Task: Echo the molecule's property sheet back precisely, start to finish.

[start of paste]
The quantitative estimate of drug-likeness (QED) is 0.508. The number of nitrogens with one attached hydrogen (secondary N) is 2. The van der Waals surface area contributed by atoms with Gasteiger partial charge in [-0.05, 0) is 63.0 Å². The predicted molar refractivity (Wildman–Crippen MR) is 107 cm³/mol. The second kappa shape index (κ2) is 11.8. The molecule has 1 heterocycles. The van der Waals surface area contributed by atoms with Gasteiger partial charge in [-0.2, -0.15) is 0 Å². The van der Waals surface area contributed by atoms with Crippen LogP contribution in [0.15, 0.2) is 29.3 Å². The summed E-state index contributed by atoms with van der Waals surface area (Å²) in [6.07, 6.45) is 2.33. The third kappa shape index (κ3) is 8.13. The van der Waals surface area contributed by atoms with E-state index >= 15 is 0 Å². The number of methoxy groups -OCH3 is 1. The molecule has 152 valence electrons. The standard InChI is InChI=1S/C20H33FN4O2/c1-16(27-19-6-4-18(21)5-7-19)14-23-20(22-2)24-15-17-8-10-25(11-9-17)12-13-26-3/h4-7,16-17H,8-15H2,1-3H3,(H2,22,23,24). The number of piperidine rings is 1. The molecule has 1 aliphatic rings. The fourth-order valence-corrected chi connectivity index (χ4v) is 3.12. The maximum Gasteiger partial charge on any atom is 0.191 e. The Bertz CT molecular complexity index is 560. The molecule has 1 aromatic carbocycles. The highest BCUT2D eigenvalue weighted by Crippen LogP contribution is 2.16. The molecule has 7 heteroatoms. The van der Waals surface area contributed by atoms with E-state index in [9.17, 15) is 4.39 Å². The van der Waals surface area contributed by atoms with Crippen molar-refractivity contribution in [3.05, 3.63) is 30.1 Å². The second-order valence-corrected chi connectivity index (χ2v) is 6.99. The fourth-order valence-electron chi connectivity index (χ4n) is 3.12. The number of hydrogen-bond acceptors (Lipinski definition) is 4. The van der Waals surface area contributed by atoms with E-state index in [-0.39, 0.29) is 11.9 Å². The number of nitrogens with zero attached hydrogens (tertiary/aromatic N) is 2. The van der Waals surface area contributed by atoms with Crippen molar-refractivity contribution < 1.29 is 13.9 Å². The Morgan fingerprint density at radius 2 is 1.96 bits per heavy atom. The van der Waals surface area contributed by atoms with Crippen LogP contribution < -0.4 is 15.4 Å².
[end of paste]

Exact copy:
The quantitative estimate of drug-likeness (QED) is 0.508. The number of nitrogens with one attached hydrogen (secondary N) is 2. The van der Waals surface area contributed by atoms with Gasteiger partial charge in [-0.05, 0) is 63.0 Å². The predicted molar refractivity (Wildman–Crippen MR) is 107 cm³/mol. The second kappa shape index (κ2) is 11.8. The molecule has 1 heterocycles. The van der Waals surface area contributed by atoms with Gasteiger partial charge in [-0.2, -0.15) is 0 Å². The van der Waals surface area contributed by atoms with Crippen LogP contribution in [0.15, 0.2) is 29.3 Å². The summed E-state index contributed by atoms with van der Waals surface area (Å²) in [6.07, 6.45) is 2.33. The third kappa shape index (κ3) is 8.13. The van der Waals surface area contributed by atoms with E-state index >= 15 is 0 Å². The number of methoxy groups -OCH3 is 1. The molecule has 152 valence electrons. The standard InChI is InChI=1S/C20H33FN4O2/c1-16(27-19-6-4-18(21)5-7-19)14-23-20(22-2)24-15-17-8-10-25(11-9-17)12-13-26-3/h4-7,16-17H,8-15H2,1-3H3,(H2,22,23,24). The number of piperidine rings is 1. The molecule has 1 aliphatic rings. The fourth-order valence-corrected chi connectivity index (χ4v) is 3.12. The maximum Gasteiger partial charge on any atom is 0.191 e. The Bertz CT molecular complexity index is 560. The molecule has 1 aromatic carbocycles. The highest BCUT2D eigenvalue weighted by Crippen LogP contribution is 2.16. The molecule has 7 heteroatoms. The van der Waals surface area contributed by atoms with E-state index in [9.17, 15) is 4.39 Å². The van der Waals surface area contributed by atoms with Crippen molar-refractivity contribution in [3.05, 3.63) is 30.1 Å². The second-order valence-corrected chi connectivity index (χ2v) is 6.99. The fourth-order valence-electron chi connectivity index (χ4n) is 3.12. The number of hydrogen-bond acceptors (Lipinski definition) is 4. The van der Waals surface area contributed by atoms with E-state index in [-0.39, 0.29) is 11.9 Å². The number of nitrogens with zero attached hydrogens (tertiary/aromatic N) is 2. The van der Waals surface area contributed by atoms with Crippen molar-refractivity contribution < 1.29 is 13.9 Å². The Morgan fingerprint density at radius 2 is 1.96 bits per heavy atom. The van der Waals surface area contributed by atoms with Crippen LogP contribution < -0.4 is 15.4 Å².